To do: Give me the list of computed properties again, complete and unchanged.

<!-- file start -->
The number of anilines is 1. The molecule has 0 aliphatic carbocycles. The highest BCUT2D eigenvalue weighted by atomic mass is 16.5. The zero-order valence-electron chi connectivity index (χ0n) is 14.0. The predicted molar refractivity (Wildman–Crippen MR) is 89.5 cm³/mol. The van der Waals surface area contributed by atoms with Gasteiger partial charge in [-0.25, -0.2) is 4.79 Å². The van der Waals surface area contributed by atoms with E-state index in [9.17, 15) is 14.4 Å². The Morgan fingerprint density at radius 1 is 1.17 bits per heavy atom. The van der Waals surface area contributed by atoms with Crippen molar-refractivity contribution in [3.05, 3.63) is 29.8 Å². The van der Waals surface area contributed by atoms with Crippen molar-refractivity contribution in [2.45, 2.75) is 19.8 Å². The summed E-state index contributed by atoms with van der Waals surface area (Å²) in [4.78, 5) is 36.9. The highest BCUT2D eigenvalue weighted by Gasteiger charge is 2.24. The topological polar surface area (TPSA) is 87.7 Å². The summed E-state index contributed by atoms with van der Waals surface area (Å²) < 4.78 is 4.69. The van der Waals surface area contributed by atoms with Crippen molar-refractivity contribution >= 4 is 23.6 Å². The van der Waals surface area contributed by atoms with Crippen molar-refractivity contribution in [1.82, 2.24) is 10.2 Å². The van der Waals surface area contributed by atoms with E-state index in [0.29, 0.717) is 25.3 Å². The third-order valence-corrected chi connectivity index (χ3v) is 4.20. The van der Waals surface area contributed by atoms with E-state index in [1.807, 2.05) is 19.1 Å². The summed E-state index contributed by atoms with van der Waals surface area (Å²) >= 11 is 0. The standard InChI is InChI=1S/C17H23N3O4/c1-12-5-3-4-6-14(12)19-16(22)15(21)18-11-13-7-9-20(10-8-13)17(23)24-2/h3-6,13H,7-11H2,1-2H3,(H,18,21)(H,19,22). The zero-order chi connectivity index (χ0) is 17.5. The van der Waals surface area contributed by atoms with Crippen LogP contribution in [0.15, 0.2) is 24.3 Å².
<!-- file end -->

The number of anilines is 1. The molecule has 0 aliphatic carbocycles. The highest BCUT2D eigenvalue weighted by atomic mass is 16.5. The zero-order valence-electron chi connectivity index (χ0n) is 14.0. The predicted molar refractivity (Wildman–Crippen MR) is 89.5 cm³/mol. The van der Waals surface area contributed by atoms with Gasteiger partial charge in [-0.25, -0.2) is 4.79 Å². The van der Waals surface area contributed by atoms with E-state index in [9.17, 15) is 14.4 Å². The Morgan fingerprint density at radius 1 is 1.17 bits per heavy atom. The van der Waals surface area contributed by atoms with Crippen molar-refractivity contribution in [3.05, 3.63) is 29.8 Å². The van der Waals surface area contributed by atoms with Crippen molar-refractivity contribution in [2.45, 2.75) is 19.8 Å². The summed E-state index contributed by atoms with van der Waals surface area (Å²) in [4.78, 5) is 36.9. The highest BCUT2D eigenvalue weighted by Gasteiger charge is 2.24. The topological polar surface area (TPSA) is 87.7 Å². The summed E-state index contributed by atoms with van der Waals surface area (Å²) < 4.78 is 4.69. The van der Waals surface area contributed by atoms with Crippen molar-refractivity contribution >= 4 is 23.6 Å². The van der Waals surface area contributed by atoms with Crippen molar-refractivity contribution in [1.82, 2.24) is 10.2 Å². The van der Waals surface area contributed by atoms with E-state index in [0.29, 0.717) is 25.3 Å². The third-order valence-corrected chi connectivity index (χ3v) is 4.20. The van der Waals surface area contributed by atoms with E-state index in [1.807, 2.05) is 19.1 Å². The summed E-state index contributed by atoms with van der Waals surface area (Å²) >= 11 is 0. The standard InChI is InChI=1S/C17H23N3O4/c1-12-5-3-4-6-14(12)19-16(22)15(21)18-11-13-7-9-20(10-8-13)17(23)24-2/h3-6,13H,7-11H2,1-2H3,(H,18,21)(H,19,22). The zero-order chi connectivity index (χ0) is 17.5. The van der Waals surface area contributed by atoms with Crippen LogP contribution in [0.15, 0.2) is 24.3 Å².